Closing gaps in health service coverage, quality and equity requires the conceptualization, testing and implementation of innovative business and organizational models, operational or production processes, products, and services to prevent childhood and maternal deaths. Innovation helps low- and middle-income countries rapidly make progress towards reproductive, maternal, newborn, child and adolescent health and development targets.
MCSP was a vital contributor to the global movement to prevent newborn, child and maternal deaths. The Program used USAID’s definition of innovation, which includes both product and process innovations:
“Novel business or organizational models, operational or production processes, or products or services that lead to substantial improvements in executing against development challenges. Innovations are not limited to products, drugs, or diagnostics, but could also include a novel approach or application of a technology, service or intervention.”
MCSP was built on work started under USAID’s predecessor Maternal and Child Health Integrated Program (MCHIP) to continue supporting expansion of the evidence base for innovative approaches, and facilitating locally-owned and context-sensitive adaptation of these life-saving innovations.
The Program focused on implementation of six priority innovations:
- Uterine Balloon Tamponade: In settings without timely access to high-quality comprehensive emergency obstetric and newborn care, the uterine balloon tamponade can be lifesaving when other interventions fail to stop postpartum hemorrhage (PPH).
- Bubble Continuous Positive Airway Pressure: This strategy provides low-income countries with a simple, low-cost method of reducing the 20-38% percent of neonatal deaths due to respiratory failure.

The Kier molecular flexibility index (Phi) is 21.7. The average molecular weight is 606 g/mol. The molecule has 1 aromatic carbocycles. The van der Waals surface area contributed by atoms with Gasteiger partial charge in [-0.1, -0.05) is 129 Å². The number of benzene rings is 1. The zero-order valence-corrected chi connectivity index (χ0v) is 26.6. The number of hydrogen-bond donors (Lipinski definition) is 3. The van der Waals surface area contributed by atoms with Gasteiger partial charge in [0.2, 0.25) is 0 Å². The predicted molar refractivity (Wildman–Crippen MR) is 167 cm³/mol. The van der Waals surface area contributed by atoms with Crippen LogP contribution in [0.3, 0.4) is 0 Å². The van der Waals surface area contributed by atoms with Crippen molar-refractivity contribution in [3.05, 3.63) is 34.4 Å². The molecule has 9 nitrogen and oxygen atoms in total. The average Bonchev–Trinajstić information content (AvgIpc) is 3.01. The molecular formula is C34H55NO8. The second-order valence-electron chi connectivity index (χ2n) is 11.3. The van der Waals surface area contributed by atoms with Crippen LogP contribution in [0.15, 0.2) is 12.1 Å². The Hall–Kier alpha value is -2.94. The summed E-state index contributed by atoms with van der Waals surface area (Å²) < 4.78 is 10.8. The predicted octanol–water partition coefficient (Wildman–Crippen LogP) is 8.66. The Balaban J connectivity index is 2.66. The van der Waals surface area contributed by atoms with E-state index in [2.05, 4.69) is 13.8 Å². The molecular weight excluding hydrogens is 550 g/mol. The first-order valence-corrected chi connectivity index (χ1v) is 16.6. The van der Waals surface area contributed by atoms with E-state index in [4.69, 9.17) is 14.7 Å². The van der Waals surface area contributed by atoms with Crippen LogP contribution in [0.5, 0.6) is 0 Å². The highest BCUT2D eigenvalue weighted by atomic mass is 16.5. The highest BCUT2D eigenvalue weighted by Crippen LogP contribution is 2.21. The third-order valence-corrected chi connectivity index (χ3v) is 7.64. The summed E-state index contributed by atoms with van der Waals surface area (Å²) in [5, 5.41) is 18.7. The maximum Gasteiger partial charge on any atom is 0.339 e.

- Reaching Every Community / Quality Improvement: Addressing equity gaps among communities is essential to improving national coverage of routine immunization. Building on the globally accepted Reaching Every District strategy, Reaching Every Community / Quality Improvement focuses on equitable coverage via quality improvements processes, data-driven strategies, and ownership at the local level.
- Possible Serious Bacterial Infections Guidelines: Making antibiotic treatment simpler, easier to access, and more acceptable to families in resource-limited settings would dramatically reduce the nearly 420,000 annual newborns deaths due to infections every year. These guidelines provide community health workers with evidence-based recommendations to identify serious infections and to use simple, safe and effective antibiotics rather than solely resorting to referral of hospital treatment.
- First Time/Young Parents: Programs that neglect young parents and adolescent reproductive health can integrate the MCSP First Time/Young Parent Model into health systems, improving the quality of health services necessary to prevent the 16 million unintended pregnancies among girls 15-19 years of age each year. For part of the Model, MCSP adapted Save the Children’s My First Baby Guide to improve maternal and neonatal outcomes of married, pregnant and parenting adolescents. One of the most significant adaptations was to approach first-time parenting with a gender-focused lens to increase male involvement and couples communication, and address gender norms.
- Gestational Age Estimation: Precise estimation of gestational age and estimated date of delivery—regardless of resource level—facilitate appropriate birth planning and complication readiness. They also improve the capacity to provide appropriate, time-sensitive interventions for improving maternal and newborn outcomes in the context of both antenatal and intrapartum care.
Our ultimate goal was to have MCSP-supported countries contribute to progress related to each — from development and introduction of these innovations, to full scale-up.